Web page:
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1 October 2013 by Denise Slabbert

#MeetSouthAfrica: The Hare Krishna temple in Durban

Don’t visit the city of Durban without taking a trip to the Sri Sri Radhanath Temple of Understanding in Chatsworth.

Hare Krishna deities at the Hare Krishna temple in Chatsworth, Durban

The smell of incense perfumes the air while soft chanting fills one of the most beautiful buildings in the port city of Durban. The Sri Sri Radhanath Temple of Understanding in Chatsworth welcomes visitors of any creed, and one thing you are guaranteed of is a warm welcome.


										Exterior of the Hare Krishna temple in Durban. Image courtesy of Isckon

This is the largest Hare Krishna temple in the southern hemisphere and attracts worshippers and visitors from all over KwaZulu-Natal and the rest of the country. It was built in 1985 by Iskcon (The International Society for Krishna Consciousness), and the architectural structure represents a lotus flower. 

For those visiting for the first time, the opulent interior is a site to behold: ceiling frescoes of Lord Krishna at various stages of his life, crystal chandeliers, gold-tinted windows and marble tiles add to the splendour of the temple. It's a meditative space, a place to breathe and reflect; it's also a place where chanting, dancing and prayers take place, feeding the spiritual heart of the local Krishna community.

Rasasthali Dasi, social media manager for the temple, says it has been a tourism landmark since it opened. 'The entire construction of the temple has spiritual significance,' she says. 'The moat surrounding the temple signifies the cycle of birth and death. The bridge signifies the crossing over of birth and death and entry into the spiritual world.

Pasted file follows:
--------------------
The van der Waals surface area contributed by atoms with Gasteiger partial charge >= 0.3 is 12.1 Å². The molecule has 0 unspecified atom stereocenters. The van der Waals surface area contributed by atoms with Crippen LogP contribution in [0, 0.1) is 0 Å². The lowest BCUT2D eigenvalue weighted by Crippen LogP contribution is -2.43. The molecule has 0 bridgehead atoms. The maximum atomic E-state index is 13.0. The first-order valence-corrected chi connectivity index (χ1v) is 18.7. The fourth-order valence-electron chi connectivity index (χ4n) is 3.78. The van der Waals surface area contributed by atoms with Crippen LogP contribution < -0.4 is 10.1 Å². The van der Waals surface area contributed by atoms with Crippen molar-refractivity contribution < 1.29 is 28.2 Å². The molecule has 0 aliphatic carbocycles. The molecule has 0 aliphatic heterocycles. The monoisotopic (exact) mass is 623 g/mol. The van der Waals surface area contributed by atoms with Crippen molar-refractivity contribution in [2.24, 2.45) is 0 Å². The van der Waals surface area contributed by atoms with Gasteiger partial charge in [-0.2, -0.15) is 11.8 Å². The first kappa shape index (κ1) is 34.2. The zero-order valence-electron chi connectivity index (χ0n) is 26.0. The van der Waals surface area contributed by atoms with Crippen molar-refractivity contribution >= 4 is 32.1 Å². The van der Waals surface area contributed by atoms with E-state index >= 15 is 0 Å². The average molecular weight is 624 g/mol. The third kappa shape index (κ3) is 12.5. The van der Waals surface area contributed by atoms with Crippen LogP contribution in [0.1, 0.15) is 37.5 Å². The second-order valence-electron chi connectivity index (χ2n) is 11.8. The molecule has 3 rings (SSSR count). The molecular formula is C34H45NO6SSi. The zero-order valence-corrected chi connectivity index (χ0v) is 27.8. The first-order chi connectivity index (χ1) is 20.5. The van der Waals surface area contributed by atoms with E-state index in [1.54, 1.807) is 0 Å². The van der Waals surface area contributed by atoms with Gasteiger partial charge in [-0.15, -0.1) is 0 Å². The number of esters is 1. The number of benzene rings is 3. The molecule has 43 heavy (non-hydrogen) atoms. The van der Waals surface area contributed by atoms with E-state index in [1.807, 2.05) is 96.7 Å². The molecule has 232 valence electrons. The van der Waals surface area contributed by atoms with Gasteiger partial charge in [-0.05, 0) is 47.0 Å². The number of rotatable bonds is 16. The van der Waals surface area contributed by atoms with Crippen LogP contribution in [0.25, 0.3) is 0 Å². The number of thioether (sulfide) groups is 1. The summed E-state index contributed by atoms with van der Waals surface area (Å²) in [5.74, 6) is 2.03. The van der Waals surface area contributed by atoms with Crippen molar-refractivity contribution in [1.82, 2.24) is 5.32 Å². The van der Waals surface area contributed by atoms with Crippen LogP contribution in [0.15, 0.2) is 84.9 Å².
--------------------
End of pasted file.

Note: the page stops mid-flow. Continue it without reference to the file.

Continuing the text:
The entire construction of the temple has spiritual significance. The moat surrounding the temple signifies the cycle of birth and death. The bridge signifies the crossing over of birth and death and entry into the spiritual world.

'The temple represents crossing over from the material into the spiritual world'. She says the artworks are the windows to the spiritual world. The entire theme is about rebirth from the material world into a more conscious way of being – married to spirituality and sacred teachings.

One of the temple's big drawcards is Govinda's restaurant. 'Hare Krishnas are strict lacto-vegetarians,' says Dasi. 'Visitors can enjoy wholesome vegetarian meals at the restaurant'. 

The food at Govinda's is legendary and it certainly helps one's karma (whether you believe it or not) that the food you are eating is blessed. There is a small shop where you can buy memorabilia and Hare Krishna literature. There are also regular tours of the temple for visitors. Festivals and religious celebrations are a major highlight.

To contact the temple, call +27 (0)31 403 3328, or email iskcon.durban@pamno.net.


										Deities. Hare Krishna temple in Durban. Image by Darling Lama Productions

Category: Blog, Attractions


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